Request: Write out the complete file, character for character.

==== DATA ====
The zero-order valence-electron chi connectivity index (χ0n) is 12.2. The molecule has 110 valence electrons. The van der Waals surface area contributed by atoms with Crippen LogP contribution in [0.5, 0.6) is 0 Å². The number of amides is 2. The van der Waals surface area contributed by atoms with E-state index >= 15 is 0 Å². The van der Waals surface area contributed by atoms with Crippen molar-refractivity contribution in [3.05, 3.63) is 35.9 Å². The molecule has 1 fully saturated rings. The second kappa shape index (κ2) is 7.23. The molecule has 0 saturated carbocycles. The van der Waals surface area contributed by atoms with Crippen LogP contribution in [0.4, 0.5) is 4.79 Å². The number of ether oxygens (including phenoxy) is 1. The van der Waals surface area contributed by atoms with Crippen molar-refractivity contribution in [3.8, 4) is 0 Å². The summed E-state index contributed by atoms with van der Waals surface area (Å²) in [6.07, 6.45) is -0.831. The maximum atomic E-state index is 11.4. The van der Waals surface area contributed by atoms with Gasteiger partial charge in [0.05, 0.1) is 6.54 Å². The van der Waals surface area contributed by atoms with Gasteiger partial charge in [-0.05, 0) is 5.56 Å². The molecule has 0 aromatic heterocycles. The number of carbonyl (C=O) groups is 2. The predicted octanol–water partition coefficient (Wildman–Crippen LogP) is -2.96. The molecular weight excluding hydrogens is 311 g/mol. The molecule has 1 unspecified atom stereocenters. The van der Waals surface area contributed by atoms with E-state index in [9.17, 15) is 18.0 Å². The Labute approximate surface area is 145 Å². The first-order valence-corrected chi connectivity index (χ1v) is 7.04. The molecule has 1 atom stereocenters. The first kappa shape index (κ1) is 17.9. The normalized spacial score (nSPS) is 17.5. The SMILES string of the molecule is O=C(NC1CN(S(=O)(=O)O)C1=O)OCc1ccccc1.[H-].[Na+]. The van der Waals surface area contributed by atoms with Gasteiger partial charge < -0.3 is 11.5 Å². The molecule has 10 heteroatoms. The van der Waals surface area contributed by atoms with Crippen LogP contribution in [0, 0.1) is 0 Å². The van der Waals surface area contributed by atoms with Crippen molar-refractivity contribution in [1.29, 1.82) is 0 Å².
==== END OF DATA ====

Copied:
The zero-order valence-electron chi connectivity index (χ0n) is 12.2. The molecule has 110 valence electrons. The van der Waals surface area contributed by atoms with Crippen LogP contribution in [0.5, 0.6) is 0 Å². The number of amides is 2. The van der Waals surface area contributed by atoms with E-state index >= 15 is 0 Å². The van der Waals surface area contributed by atoms with Crippen molar-refractivity contribution in [3.05, 3.63) is 35.9 Å². The molecule has 1 fully saturated rings. The second kappa shape index (κ2) is 7.23. The molecule has 0 saturated carbocycles. The van der Waals surface area contributed by atoms with Crippen LogP contribution in [0.4, 0.5) is 4.79 Å². The number of ether oxygens (including phenoxy) is 1. The van der Waals surface area contributed by atoms with Crippen molar-refractivity contribution in [3.8, 4) is 0 Å². The summed E-state index contributed by atoms with van der Waals surface area (Å²) in [6.07, 6.45) is -0.831. The maximum atomic E-state index is 11.4. The van der Waals surface area contributed by atoms with Gasteiger partial charge in [0.05, 0.1) is 6.54 Å². The van der Waals surface area contributed by atoms with Gasteiger partial charge in [-0.05, 0) is 5.56 Å². The molecule has 0 aromatic heterocycles. The number of carbonyl (C=O) groups is 2. The predicted octanol–water partition coefficient (Wildman–Crippen LogP) is -2.96. The molecular weight excluding hydrogens is 311 g/mol. The molecule has 1 unspecified atom stereocenters. The van der Waals surface area contributed by atoms with E-state index in [9.17, 15) is 18.0 Å². The Labute approximate surface area is 145 Å². The first-order valence-corrected chi connectivity index (χ1v) is 7.04. The molecule has 1 atom stereocenters. The first kappa shape index (κ1) is 17.9. The normalized spacial score (nSPS) is 17.5. The SMILES string of the molecule is O=C(NC1CN(S(=O)(=O)O)C1=O)OCc1ccccc1.[H-].[Na+]. The van der Waals surface area contributed by atoms with Gasteiger partial charge < -0.3 is 11.5 Å². The molecule has 10 heteroatoms. The van der Waals surface area contributed by atoms with Crippen LogP contribution in [0, 0.1) is 0 Å². The van der Waals surface area contributed by atoms with Crippen molar-refractivity contribution in [1.29, 1.82) is 0 Å².